Web Design

Promoting research achievements

ixlab browser mockup


We built a custom web solution for the ixLab to highlight their research and achievements. It was designed to make it easy for the site owners to publish content and news to the world. You can visit the website at https://ixlab.cs.sfu.ca.


Web Designer
Web Developer


Client Project
(Team of 2 designer/developer)


4 Months


Stakeholder Interviews
Competitive Analysis
Mid-fidelity Mockups


Crafting a maintainable site

The Interactive Experiences Lab (ixLab) is a small but growing research group at Simon Fraser University. Occupied by renowned professors, talented students, and award-winning research, they needed a website that matched the precedent set by their work.

The previous website was difficult to update and they did not have the resources to constantly manage it. Our challenge was to build a web solution that allows the lab to easily maintain their online presence by promoting their research and achievements.

My Role

I collaborated with another designer for this project and we both took part in every aspect of building the website, from design to development. I also set up the server configuration to deploy the website.


Discovering insights in research

Stakeholder Interviews

Before we could start ideating, we had to identify what the lab actually wanted in their new website. We also wanted to understand the issues with the previous solution and why it was not working for them.

The previous site had been built as a single-page application by a computer science student who was excited to deploy new web technologies, but did not account for the needs of the people who have to work with the website afterwards. The professors had busy schedules and constant student turnaround made it difficult to assign one person as the webmaster.

From a series of discussions, we figured out the following goals and requirements for the website:


  • Promote the research themes of the lab and entice prospective students to apply
  • Serve as an archive of work for grant and contract applications
  • Highlight the students of the lab, both current and alumni
  • Curate a list of recent publications and projects
  • Share news about the lab with short "tweet-length" announcements


  • The lab consists of 2 professors and their respective groups that needed to be visually separated yet appear cohesively together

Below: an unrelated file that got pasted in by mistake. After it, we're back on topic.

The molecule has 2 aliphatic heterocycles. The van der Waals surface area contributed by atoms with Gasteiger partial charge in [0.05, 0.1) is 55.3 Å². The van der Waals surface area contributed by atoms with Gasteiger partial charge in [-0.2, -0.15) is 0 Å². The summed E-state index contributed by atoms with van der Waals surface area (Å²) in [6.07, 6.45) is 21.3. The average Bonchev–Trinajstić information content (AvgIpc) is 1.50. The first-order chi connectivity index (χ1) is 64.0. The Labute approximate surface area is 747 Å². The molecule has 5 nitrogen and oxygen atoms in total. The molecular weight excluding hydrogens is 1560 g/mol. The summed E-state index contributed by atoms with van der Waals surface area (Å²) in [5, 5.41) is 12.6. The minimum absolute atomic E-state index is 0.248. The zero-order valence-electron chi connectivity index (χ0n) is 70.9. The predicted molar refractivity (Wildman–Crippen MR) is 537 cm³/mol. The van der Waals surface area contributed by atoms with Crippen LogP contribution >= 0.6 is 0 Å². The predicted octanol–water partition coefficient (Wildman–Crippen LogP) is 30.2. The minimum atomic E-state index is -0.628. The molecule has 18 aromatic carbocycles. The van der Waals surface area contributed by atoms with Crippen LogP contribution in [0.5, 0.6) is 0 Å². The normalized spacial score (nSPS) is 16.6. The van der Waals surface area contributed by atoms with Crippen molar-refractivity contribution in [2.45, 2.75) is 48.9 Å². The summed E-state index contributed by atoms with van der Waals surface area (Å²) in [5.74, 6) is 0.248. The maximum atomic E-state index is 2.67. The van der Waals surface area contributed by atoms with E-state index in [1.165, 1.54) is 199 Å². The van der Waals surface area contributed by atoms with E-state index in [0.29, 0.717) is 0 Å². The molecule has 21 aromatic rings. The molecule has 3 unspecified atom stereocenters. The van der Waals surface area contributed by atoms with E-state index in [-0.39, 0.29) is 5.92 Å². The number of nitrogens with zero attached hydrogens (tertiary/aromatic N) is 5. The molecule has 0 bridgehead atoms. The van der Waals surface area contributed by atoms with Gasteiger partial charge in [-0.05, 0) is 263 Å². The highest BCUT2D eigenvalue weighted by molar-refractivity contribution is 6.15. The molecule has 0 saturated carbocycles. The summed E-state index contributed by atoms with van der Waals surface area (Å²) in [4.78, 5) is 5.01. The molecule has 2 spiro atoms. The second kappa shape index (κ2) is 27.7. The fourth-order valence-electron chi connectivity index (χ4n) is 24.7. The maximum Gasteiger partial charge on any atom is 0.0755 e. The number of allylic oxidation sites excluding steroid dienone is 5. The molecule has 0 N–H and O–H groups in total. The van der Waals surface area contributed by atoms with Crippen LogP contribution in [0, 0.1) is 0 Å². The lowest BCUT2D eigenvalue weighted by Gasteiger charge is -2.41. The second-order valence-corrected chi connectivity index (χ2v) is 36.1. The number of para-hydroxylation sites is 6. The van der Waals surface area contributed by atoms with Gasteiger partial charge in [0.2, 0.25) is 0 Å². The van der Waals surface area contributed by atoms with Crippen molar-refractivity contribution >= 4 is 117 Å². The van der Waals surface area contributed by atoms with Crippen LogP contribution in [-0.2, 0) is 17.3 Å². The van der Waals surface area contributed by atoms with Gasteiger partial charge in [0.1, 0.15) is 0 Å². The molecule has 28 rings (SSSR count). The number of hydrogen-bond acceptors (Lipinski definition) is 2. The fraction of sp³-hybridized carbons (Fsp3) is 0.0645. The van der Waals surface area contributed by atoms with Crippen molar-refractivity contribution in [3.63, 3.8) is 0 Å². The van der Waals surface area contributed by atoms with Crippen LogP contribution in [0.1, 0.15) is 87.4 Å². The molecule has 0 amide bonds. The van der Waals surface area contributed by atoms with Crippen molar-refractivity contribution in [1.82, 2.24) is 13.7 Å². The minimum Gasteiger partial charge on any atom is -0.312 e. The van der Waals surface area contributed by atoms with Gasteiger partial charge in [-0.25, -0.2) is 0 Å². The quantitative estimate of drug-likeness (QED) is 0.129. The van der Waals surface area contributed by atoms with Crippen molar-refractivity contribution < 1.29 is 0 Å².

• One of the professors has many more years' worth of work behind her that will have to be curated to maintain balance
  • The website should be easy to update with new content and can be on-boarded to new members of the lab


The users of a website are not just the visitors, but also the people who have to manage it. The new website needs to have a good workflow for the content managers too. By understand their goals and pain points, we can create a solution that addresses all of those needs.

Competitive Analysis

We looked into other research labs to study the common navigation patterns and content hierarchy expected from this type of website. We categorized our research in Airtable and noted down any features that worked well to inform our own designs.

competitive analysis of research websites


Most of the sites followed a similar navigation pattern. One place where they varied was the distinction between Projects, Publications, and Research. Some labs considered Research as themes while others classified them as projects. We needed to clearly define which definitions made sense for us and our goals.

Computer Science research websites in particular tend to have more outdated UI designs, with a focus on functionality over aesthetics. There is an opportunity to stand out by going against the norm.

Information Architecture

Informed by our research, we arrived at this sitemap for our top-level navigation. The client also wanted to feature highlights of specific entries on the homepage based on similar designs from other sites.

We decided to define Research as overarching projects that can span across multiple publications and students. This will help promote the type of research being conducted to interested students.

information architecture sitemap


Multiple wireframes were built for each page and presented for feedback. We explored a range of ideas from conservative solutions to out of the box concepts. In the end, we decided to go with more simple designs to reduce complexity.

wireframes 1
The many iterations for the Project page, which actually evolved into the Research page as described above.
wireframes 2
Final wireframes for most pages


Keywords used to describe the desired mood included: engaging, inviting, simple, clean. From this, we focused on a minimal UI theme that did not get in the way of the content.

We took the existing logo and made minor adjustments to it. The colour palette and typography were also designed with this logo in mind. The rounded Nunito makes the site feel more inviting, and the sans-serif Noto Sans body font is clean and readable to present the meaningful research being conducted.